The PFA-100 (Platelet Function Analyzer, Dade Behring, Leiderbach, Germany) measures platelet function as primary hemostasis capacity in citrated whole blood [19]. The cartridge with collagen and epinephrine (CEPI) was used in the present study. The function of PFA-100 has been well documented and is not further presented here [20]. We defined the state of high residual platelet reactivity as a normal closure time (CT) value even when the subject was taking aspirin [21].

Control group and reference values

For interpretation of the PFA-100 results, in house reference ranges were established from analyses in a control group of 278 volunteers without known cardiovascular disease (mean age 58.5 years, range 30 to 93). These individuals had no previous history or laboratory results indicative of platelet dysfunction, meaning no anaemia, no bleeding diathesis and normal platelet count. The use of non-steroidal anti-inflammatory drugs was not allowed. Since it is not unusual to find persons with mild von Willebrand disease in a selected volunteer population, and because individuals might be unaware that they have actually taken aspirin-like substances, we discarded all CT-values above the 95th percentile before defining the normal range. The reference range (90–197 sec) was then determined based on a 90% central interval of the results. The coefficient of variation was calculated at 15.3% for the collagen and epinephrine cartridge (CEPI).

PA-200 system testing

The PA-200 aggregometer (Kowa Inc, Tokyo, Japan) has been described in detail by Ozaki and co-workers [22]. It is a particle counting technique based on laser light scattering (LS). The validity of this method has been confirmed in several studies [2327]. A 20-mW diode laser generates a laser beam measuring 40 μm (wave length 675 nm) in diameter, which is passed through 300 μl of platelet-rich plasma (PRP) stirred in a cylindrical glass cuvette with a 5 mm internal diameter. Light scatter generated by single platelets and platelet aggregates is measured within a region of approximately 30 × 65 × 145 μm by a photocell array. The signal frequency is recorded at 10-second intervals. The light scattering intensity increases in proportion to the particle size in a suspension and thus provides an estimate of platelet aggregate size in PRP. Data are expressed as the change over time (s) in the number of aggregates (counts/10 sec) of individual sizes (determined by light intensity, expressed in volts). The LS signals are digitized with an A/D converter and processed by a computer. Data are recorded as a two-dimensional graph showing the change over time (s) of the cumulative number of aggregates (counts/10 s during 10 min). Particles with an intensity of 25 to 400 mV represent small aggregates (9–25 μm), which are used to study platelet activation. To obtain platelet-rich plasma, the blood samples are centrifuged at 150 g for 10 min at room temperature. The remaining blood samples are then centrifuged at 300 g for 10 min to obtain platelet-poor plasma, which is used as a reference. As an agonist, we used 30 μL of a solution containing 0.1 mg epinephrine/L [24].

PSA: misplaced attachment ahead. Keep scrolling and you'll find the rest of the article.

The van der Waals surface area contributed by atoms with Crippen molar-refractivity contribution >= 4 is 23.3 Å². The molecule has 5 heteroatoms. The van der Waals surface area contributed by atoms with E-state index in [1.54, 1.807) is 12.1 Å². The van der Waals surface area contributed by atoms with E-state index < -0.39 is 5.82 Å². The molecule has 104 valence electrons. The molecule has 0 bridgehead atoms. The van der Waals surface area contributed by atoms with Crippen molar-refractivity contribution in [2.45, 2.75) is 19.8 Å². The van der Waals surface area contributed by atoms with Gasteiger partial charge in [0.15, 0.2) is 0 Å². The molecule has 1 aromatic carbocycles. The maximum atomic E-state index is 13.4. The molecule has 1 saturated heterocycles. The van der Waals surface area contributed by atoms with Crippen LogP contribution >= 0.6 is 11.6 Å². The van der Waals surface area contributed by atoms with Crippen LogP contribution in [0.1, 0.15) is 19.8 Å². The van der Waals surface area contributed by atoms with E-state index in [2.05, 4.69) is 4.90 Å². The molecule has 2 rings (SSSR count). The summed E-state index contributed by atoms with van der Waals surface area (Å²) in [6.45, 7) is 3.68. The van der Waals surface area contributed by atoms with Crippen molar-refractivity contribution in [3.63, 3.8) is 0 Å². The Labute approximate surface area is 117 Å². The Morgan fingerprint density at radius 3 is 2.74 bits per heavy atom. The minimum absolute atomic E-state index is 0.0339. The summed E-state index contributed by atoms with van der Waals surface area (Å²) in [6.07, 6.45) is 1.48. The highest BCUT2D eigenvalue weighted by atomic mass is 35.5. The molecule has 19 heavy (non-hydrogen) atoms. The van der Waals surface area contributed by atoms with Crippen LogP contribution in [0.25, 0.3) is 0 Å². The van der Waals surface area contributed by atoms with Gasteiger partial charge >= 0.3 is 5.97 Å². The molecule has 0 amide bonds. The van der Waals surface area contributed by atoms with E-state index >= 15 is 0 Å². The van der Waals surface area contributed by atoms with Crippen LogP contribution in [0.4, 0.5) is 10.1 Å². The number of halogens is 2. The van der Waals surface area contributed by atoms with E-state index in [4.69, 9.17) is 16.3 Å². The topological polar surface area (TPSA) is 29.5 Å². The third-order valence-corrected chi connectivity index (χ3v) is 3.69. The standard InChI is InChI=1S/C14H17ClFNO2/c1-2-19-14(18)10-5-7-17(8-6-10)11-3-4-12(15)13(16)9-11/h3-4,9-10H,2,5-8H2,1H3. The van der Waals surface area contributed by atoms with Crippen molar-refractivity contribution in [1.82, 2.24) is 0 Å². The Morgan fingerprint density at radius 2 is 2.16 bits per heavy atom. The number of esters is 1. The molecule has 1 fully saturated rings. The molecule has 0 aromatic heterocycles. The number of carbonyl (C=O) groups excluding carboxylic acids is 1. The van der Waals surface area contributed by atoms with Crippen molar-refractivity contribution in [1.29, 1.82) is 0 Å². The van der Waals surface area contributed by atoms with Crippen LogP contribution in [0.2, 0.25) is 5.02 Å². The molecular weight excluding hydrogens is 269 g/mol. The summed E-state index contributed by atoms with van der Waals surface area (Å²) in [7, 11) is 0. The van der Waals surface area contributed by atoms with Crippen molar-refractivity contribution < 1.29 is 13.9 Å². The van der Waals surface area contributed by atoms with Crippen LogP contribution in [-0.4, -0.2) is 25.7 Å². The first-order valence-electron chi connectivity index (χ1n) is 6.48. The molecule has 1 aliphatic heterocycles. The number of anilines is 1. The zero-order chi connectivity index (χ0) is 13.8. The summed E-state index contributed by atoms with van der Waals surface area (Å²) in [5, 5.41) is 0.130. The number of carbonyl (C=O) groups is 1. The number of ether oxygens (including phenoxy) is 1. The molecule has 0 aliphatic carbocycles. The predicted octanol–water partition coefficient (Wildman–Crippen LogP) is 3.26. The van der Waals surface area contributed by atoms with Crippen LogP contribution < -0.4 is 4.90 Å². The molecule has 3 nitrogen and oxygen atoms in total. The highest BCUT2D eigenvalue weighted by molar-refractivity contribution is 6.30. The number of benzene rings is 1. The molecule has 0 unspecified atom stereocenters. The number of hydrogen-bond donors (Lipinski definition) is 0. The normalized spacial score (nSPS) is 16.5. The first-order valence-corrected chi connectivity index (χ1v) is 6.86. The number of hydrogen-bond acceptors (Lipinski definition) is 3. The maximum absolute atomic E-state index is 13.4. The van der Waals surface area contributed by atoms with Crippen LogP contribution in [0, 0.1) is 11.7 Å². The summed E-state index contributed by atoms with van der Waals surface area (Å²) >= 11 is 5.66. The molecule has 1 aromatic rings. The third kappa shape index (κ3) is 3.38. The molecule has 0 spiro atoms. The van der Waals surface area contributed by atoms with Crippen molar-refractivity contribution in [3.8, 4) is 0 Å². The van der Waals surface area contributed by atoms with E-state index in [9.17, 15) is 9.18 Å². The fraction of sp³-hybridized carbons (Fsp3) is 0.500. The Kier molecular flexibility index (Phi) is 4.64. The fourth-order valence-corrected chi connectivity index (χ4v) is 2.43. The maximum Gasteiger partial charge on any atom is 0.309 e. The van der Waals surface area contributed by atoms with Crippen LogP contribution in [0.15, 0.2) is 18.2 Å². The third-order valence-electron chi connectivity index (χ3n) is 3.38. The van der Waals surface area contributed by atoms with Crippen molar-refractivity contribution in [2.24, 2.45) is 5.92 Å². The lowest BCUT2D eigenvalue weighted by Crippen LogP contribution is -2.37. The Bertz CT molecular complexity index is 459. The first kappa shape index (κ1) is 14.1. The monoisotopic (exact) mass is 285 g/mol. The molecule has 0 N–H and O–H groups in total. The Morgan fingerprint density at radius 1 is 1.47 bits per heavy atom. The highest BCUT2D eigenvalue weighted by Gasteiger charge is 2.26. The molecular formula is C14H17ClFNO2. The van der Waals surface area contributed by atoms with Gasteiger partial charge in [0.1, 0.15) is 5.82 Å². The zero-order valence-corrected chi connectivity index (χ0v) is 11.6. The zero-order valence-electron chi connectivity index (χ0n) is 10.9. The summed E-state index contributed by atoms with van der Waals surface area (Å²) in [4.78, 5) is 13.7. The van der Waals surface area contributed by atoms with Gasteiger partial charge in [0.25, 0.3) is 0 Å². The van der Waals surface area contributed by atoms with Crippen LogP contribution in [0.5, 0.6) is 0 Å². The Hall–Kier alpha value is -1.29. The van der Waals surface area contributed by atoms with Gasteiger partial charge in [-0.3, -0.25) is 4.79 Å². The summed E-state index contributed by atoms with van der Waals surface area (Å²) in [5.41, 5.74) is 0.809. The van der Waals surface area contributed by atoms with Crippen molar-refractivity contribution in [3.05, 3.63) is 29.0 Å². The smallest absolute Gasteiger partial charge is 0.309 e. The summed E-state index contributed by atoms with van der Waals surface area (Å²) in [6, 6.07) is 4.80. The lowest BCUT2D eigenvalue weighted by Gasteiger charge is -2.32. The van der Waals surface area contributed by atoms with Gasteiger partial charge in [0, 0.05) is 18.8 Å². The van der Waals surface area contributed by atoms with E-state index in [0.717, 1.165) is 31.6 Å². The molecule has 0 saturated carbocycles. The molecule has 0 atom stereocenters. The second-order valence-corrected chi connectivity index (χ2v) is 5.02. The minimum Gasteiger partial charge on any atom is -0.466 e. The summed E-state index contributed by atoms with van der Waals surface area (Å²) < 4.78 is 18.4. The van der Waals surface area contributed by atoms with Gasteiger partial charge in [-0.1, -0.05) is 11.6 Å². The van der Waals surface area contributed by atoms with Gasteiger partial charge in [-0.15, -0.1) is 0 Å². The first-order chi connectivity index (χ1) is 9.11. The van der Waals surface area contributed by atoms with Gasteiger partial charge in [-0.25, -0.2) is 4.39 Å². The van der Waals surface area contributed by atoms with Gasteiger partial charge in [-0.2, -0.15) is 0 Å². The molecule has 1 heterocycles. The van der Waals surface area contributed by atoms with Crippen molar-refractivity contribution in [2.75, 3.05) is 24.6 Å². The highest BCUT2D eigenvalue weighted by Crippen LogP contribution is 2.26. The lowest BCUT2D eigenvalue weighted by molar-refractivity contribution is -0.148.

Calculation and statistics